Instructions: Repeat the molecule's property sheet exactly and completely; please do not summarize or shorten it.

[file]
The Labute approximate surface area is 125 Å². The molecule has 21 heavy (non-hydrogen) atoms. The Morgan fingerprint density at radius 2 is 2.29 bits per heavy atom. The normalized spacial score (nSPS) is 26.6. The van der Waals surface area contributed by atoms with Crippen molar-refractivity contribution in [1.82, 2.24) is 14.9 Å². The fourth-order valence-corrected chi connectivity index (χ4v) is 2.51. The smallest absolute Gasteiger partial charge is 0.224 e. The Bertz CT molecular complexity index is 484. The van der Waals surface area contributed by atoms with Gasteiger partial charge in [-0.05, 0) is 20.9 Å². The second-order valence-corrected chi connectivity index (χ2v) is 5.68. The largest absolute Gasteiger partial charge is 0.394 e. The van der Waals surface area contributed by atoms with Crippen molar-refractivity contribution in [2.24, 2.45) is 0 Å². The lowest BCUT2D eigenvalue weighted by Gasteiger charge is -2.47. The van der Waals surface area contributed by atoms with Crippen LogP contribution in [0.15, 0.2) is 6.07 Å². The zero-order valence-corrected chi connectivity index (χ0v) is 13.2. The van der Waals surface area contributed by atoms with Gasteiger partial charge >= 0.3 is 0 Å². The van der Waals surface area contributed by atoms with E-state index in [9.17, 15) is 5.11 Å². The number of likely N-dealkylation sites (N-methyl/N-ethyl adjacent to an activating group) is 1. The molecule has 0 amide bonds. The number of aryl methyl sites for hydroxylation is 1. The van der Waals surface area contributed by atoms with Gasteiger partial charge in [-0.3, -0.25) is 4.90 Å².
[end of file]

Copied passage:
The Labute approximate surface area is 125 Å². The molecule has 21 heavy (non-hydrogen) atoms. The Morgan fingerprint density at radius 2 is 2.29 bits per heavy atom. The normalized spacial score (nSPS) is 26.6. The van der Waals surface area contributed by atoms with Crippen molar-refractivity contribution in [1.82, 2.24) is 14.9 Å². The fourth-order valence-corrected chi connectivity index (χ4v) is 2.51. The smallest absolute Gasteiger partial charge is 0.224 e. The Bertz CT molecular complexity index is 484. The van der Waals surface area contributed by atoms with Gasteiger partial charge in [-0.05, 0) is 20.9 Å². The second-order valence-corrected chi connectivity index (χ2v) is 5.68. The largest absolute Gasteiger partial charge is 0.394 e. The van der Waals surface area contributed by atoms with Crippen molar-refractivity contribution in [2.24, 2.45) is 0 Å². The lowest BCUT2D eigenvalue weighted by Gasteiger charge is -2.47. The van der Waals surface area contributed by atoms with Crippen LogP contribution in [0.15, 0.2) is 6.07 Å². The zero-order valence-corrected chi connectivity index (χ0v) is 13.2. The van der Waals surface area contributed by atoms with Gasteiger partial charge >= 0.3 is 0 Å². The van der Waals surface area contributed by atoms with E-state index in [9.17, 15) is 5.11 Å². The number of likely N-dealkylation sites (N-methyl/N-ethyl adjacent to an activating group) is 1. The molecule has 0 amide bonds. The number of aryl methyl sites for hydroxylation is 1. The van der Waals surface area contributed by atoms with Gasteiger partial charge in [-0.3, -0.25) is 4.90 Å².